As a longtime war tax resister with something over $18,000 “taxes due” being demanded from me by the IRS, I had a little qualm about needing to renew my passport. When the time came in June, I sent it in with the renewal application and money order payment but didn’t order a rush turn-around. This inspired a friend to add an additional worry by asking, “But what if you need to get out of the country fast?” I didn’t have to stress for long. Within a month my new passport arrived in the mail, followed by my old one (cancelled) a few days later.
This year a new provision took effect allowing the State Department to cancel or refuse to renew passports for individuals who owe over $50,000 in federal taxes. This news sent ripples of concern through the WTR network, even though most of those concerned owe nothing close to $50,000. Besides my own experience, I have heard from a nonfiler who renewed her passport in July with no problem. Another resister with a substantial “debt” traveled outside the U.S. and worried a bit about getting back in. After the trip he reported, “I don’t think I’ve ever been waved through faster.”
Please keep us updated on your experiences — and especially any problems related to your passport and war tax resistance.
— Ruth Benn
Bits and Pieces
• Tax scams continue. Now the cybercriminals are not only targeting individuals, but they are going after tax professionals. The IRS recently launched a campaign called “Don’t Take the Bait,” which warns tax professions to be wary of emails asking them to click on a link or open an attachment, even when it seems to come from a known source, such as a familiar bank or a colleague.
• There remains confusion over which tax to resist on a phone bill. While cell phones have many taxes added, the federal excise tax is only on local landline service. The Federal Communications Commission has a helpful set of webpages that defines all the taxes and helps people understand their phone bill: fcc.gov/consumers/guides/understanding-your-telephone-bill
• The number of liens filed, levies made, and property seizures performed by the IRS all dropped again last year, following a several-year trend. The agency is beset by lower budgets and greater responsibilities and has had to trim its enforcement activity. You can see charts showing the ups and downs at sniggle.net/TPL/index5.php?entry=02Apr17.
• Those interested in maximizing credits and deductions in order to lower their taxable income (or get it to 0) should read up on the Retirement Savings Tax Credit. If your Adjusted Gross Income is under $62,000 you may qualify for this credit if you put money into a retirement savings account such as a 401k or an IRA. A number of refusers in our network rely on this tax credit (and deduction) to lower their federal income tax to zero. More information on how it works and how to qualify for it are here: sniggle.net/TPL/index5.php?entry=8880
• The number of Americans renouncing their U.S. citizenship hit an all-time high in 2016 (up 26% from 2015). Not only that, but this is after the government jacked up the cost, from a $450 fee to renounce and no fee to relinquish to a $2,350 fee either way. The State Department said raising the fee was about demand and paperwork, but the number of American expatriations still increased after the fee hike.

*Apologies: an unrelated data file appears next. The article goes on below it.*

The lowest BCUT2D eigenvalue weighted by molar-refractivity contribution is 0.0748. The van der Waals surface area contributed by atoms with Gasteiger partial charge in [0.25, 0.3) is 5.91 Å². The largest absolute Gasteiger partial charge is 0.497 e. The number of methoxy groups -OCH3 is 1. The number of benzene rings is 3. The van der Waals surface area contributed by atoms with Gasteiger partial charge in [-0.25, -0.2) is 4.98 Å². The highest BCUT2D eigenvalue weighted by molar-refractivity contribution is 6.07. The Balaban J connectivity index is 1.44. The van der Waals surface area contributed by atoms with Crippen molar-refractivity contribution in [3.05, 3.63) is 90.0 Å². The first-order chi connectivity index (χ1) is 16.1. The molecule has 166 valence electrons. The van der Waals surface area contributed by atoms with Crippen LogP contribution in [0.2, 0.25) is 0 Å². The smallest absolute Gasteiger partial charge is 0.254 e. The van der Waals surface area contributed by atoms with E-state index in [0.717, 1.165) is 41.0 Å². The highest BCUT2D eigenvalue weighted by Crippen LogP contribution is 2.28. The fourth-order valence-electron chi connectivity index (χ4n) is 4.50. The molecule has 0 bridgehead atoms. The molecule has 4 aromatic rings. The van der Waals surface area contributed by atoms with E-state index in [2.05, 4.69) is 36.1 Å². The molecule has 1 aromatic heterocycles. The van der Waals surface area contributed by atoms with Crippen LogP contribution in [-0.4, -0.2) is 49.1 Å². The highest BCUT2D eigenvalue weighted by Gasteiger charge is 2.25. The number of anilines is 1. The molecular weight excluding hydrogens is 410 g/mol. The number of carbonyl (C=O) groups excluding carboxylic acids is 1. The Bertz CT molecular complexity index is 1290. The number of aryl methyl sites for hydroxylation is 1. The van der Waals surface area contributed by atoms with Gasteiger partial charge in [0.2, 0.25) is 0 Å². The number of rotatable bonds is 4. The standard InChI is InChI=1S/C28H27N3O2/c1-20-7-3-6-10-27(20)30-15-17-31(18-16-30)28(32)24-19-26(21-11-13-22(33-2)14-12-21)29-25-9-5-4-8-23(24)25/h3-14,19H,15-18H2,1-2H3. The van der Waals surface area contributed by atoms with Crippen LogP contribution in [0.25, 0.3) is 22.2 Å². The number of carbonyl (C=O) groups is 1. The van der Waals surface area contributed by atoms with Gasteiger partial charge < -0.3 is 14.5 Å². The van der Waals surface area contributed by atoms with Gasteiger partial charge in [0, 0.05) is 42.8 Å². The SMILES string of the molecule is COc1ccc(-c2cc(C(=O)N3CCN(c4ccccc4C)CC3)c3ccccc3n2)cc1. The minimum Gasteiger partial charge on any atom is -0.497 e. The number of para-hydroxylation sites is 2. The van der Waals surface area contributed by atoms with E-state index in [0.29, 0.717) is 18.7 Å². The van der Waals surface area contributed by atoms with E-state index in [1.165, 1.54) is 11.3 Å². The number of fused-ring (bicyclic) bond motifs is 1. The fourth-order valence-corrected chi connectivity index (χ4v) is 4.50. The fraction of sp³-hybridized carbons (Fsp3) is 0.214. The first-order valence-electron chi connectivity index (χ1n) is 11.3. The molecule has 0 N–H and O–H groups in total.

• In an effort to force users of bitcoin to report their income, the IRS demanded that one company selling bitcoin provide the IRS with detailed data and account information on all of their customers. When the company refused, the IRS sued but then backed down and changed their approach to demanding the information only for those with total transactions over $20,000. Whether the company will comply is still open, but this is an ongoing battle on the part of the IRS to force compliance to the “voluntary” tax system in the digital age.
Additionally, an article by Laura Saunders in the Wall Street Journal, noted that many online sellers and workers in the gig economy fall into an income-reporting shadow. Under a law enacted in 2008 and later clarified by the IRS, many online-platform businesses that take credit-card payments, such as Airbnb, Etsy and ride-sharing firms, fall into a special category. They have to report a provider’s income to the IRS only if that person earns more than $20,000 and has more than 200 transactions; then the company sends both the provider and IRS a Form 1099-K listing gross income. By contrast, freelance workers who don’t use online platforms often face a much stiffer reporting threshold of $600 for Form 1099-MISC.
• The IRS has launched a “view your tax account” service, irs.gov/uac/view-your-tax-account. If you’re a resister and want to keep an eye on how much money they’re after you for, this is a convenient way to do it. This service supplements the agency’s “Get Transcript” service, with which you can get more detailed information about your account, your past filings, IRS actions taken with regards to your account, and what the agency knows about your income sources.
• The Treasury Inspector General for Tax Administration looked at the IRS backlog of unpaid tax accounts and found hundreds in which penalties and interest had been incorrectly calculated by the agency. You might want to check your account transcripts and double-check the IRS’s numbers.
— Thanks for contributions to Bits and Pieces from David Gross, whose blog The Picket Line, sniggle.net/TPL, includes more on these topics.
Four companies — CBE Group, Conserve, Performant, and Pioneer — have begun collection work for the government. The program is starting slowly, but will build over the year. Private collectors are given cases in which the taxpayer has years-old unpaid taxes and the IRS has stopped trying to actively collect. Take note of the company names to distinguish them from the ubiquitous scam callers, and note these requirements:
• The IRS will give taxpayers written notice of accounts being transferred to a private collection agency. The agencies will send a separate letter to the taxpayer confirming this transfer. The initial contact will not be by telephone.
• Private collection agencies will identify themselves as contractors of the IRS and must follow the Fair Debt Collection Practices Act.
• Payment is made directly to IRS by check or at irs.gov, not to the private agencies.
• If you do not wish to work with the assigned private collection agency, you must submit
a request in writing to that collection agency.